‘Such a dish I’ve never heard of’
“Such a dish as powdered wife I never heard of,” wrote Capt. John Smith in 1624 in his Generall Historie of Virginia, New England and the Summer Isles. (By powdered, he meant salted.) He told the story of digging up graves and eating the dead as well as a man who “did kill his wife, powdered her, and had eaten part of her before it was known, for which he was executed, as he well deserved; now whether she was better roasted, boiled or carbonado’d (barbequed), I know not.”
We recently visited Jamestown learning of the early history of English settlement in America and learning of the winter of 1609-1610 being known as the starving time. In the same week we visited, there were reports on TV and in the paper of archaeologists excavating a trash pit at the Jamestown site having found the first physical evidence of cannibalism among the desperate population, corroborating written accounts left behind by witnesses.
We went to Virginia to enjoy spring again with Historic Garden Week, its 80 its historic homes and gardens all across the state with visitors. The Garden Club of Virginia invited visitors to more than 200 of Virginia’s private homes and gardens this year, “America’s Largest Open House.” We visited Eyre Hall on the Eastern Shore, 1758, with its 200-year-old formal garden. The 13 generations living there was sharing their home for the 65th year with visitors. We visited Tuckahoe, the childhood home of my husband’s hero, Thomas Jefferson. The family there has owned the home since the 1930s, and it was opened for the first Garden Week in 1929. We stayed in Historic Williamsburg in a colonial inn and had several of our meals in the taverns. We were disappointed in the fare with one exception, a green salad with spring peas, said to be inspired by Thomas Jefferson. Most of Virginia is inspired by Thomas Jefferson.
We did visit Old Donation Episcopal Church in Virginia Beach, constructed in 1637, which is the second oldest Anglican congregation in America. We hoped to see Bob Randall, past Vicar of St. Mary’s of Andalusia. However, he was in England on sabbatical.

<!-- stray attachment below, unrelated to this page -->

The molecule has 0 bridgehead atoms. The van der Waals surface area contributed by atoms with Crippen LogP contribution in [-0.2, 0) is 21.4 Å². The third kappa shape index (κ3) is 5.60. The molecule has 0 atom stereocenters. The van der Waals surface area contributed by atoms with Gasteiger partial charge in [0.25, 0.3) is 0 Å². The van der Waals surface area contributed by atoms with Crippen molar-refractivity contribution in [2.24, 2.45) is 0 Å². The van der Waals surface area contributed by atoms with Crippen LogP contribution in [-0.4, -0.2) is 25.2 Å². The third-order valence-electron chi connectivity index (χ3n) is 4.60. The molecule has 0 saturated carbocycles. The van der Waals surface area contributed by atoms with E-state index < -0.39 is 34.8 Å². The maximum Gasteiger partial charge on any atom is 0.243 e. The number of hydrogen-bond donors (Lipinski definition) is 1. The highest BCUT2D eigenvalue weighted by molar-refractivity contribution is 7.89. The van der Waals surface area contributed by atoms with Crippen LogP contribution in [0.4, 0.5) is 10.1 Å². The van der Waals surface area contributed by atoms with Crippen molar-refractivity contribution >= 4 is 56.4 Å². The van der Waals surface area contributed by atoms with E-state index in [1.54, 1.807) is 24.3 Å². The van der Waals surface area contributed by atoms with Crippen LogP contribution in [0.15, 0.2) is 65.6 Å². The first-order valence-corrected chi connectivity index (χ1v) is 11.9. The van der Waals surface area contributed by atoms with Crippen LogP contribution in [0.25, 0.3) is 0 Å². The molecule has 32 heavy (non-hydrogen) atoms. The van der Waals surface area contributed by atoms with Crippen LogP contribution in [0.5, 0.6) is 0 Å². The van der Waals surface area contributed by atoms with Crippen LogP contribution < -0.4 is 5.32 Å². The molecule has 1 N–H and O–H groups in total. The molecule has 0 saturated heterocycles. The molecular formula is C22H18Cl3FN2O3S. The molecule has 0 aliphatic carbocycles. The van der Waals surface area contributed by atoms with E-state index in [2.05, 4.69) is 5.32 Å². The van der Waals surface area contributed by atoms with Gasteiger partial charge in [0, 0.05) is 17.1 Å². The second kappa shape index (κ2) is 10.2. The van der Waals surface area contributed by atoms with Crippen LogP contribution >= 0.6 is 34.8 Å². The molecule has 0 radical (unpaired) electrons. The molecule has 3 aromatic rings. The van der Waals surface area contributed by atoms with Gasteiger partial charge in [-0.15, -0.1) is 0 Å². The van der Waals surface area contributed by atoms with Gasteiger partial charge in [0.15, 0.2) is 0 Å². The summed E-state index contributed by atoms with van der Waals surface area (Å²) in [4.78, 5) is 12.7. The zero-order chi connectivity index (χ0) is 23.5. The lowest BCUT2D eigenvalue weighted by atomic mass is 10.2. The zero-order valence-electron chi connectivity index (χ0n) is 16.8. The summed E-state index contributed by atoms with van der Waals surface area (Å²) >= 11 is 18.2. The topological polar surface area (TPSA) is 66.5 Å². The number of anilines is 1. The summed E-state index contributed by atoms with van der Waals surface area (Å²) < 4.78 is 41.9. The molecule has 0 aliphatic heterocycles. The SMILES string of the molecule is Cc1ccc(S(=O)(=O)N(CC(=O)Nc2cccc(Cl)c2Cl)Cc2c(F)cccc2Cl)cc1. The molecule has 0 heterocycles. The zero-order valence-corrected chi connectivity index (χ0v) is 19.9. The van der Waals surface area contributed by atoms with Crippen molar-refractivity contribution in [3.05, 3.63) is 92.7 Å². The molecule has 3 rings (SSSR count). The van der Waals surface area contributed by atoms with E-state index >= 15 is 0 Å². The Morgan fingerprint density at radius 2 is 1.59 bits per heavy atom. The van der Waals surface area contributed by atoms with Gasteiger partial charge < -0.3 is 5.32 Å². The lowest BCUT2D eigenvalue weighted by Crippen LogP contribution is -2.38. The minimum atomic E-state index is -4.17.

I did think the Jefferson inspired salad was worth repeating when I got home. We have fresh English peas in the garden right now and you should be able to find them in the grocery as well, but frozen peas can be used.
Spring Salad adapted from Christiana
2 cups of lettuce (various kinds will do)
1 cup of peas (frozen or fresh); of course fresh is better
1 cup of mayonnaise
½ cup sour cream
½ teaspoon dried chives
½ teaspoon dried parsley
½ teaspoon dried dill weed
¼ teaspoon garlic powder
¼ teaspoon onion powder
1/8 teaspoon salt
1/8 teaspoon ground black pepper
In a large bowl, whisk together the mayonnaise, sour cream, chives, parsley, dill, garlic powder, onion powder, salt and pepper. Cover and refrigerate for 30 minutes before serving.
To assemble: place a cup of lettuce on two plates. Boil the peas in boiling water for only a minute. Dress the peas with enough Ranch dressing to cover. Some will be left for another salad. Garnish with green onions, radishes and boiled eggs.
Your own ranch dressing will be better than the package or bottled. The following recipe is a favorite of ours using edible podded peas. It, however, is not an old Virginia recipe. “Most 18th century peas were consumed as shell peas, but the sugar, or edible podded, pea (P. sativum var. saccharatum) was also known. This pea was often called the sickle pea, for the crooked, sickle-shaped pods.” This I learned from a great new garden book I purchased in Williamsburg, Vegetable Gardening, The Colonial Williamsburg Way by Wesley Greene. I had thought edible podded peas to be a more modern invention.
I used this recipe in the May 16, 2009, issue of The Andalusia Star News. I do it several times in the spring when the sugar snap peas are at their best. It always gets rave reviews for it freshness and I have used it often at church picnics or church suppers.
Rice Salad with Sugar Snap Peas, Mint and Lime
Bring to a boil in a small saucepan 2 cups water and 1 teaspoon salt. Stir in 1 ½ cups rice, reduce heat to low, cover 15 minutes. Let stand five minutes, fluff with fork and cool completely in a large bowl. Cook in boiling water, 2 cups sugar snap peas, for one minute. Drain and rinse under cold water.
Mix into rice:
½ cup fresh mint leaves
½ cup chopped green onions
3 tablespoons olive oil
2 tablespoons lime juice
2 tablespoons julienned peeled fresh ginger
1 teaspoon sugar
Cooked sugar snap peas
Salt and pepper to taste
Serve cold or at room temperature.
Other Davis family lines from Covington County have been presented in this column at earlier dates. The one being featured... read more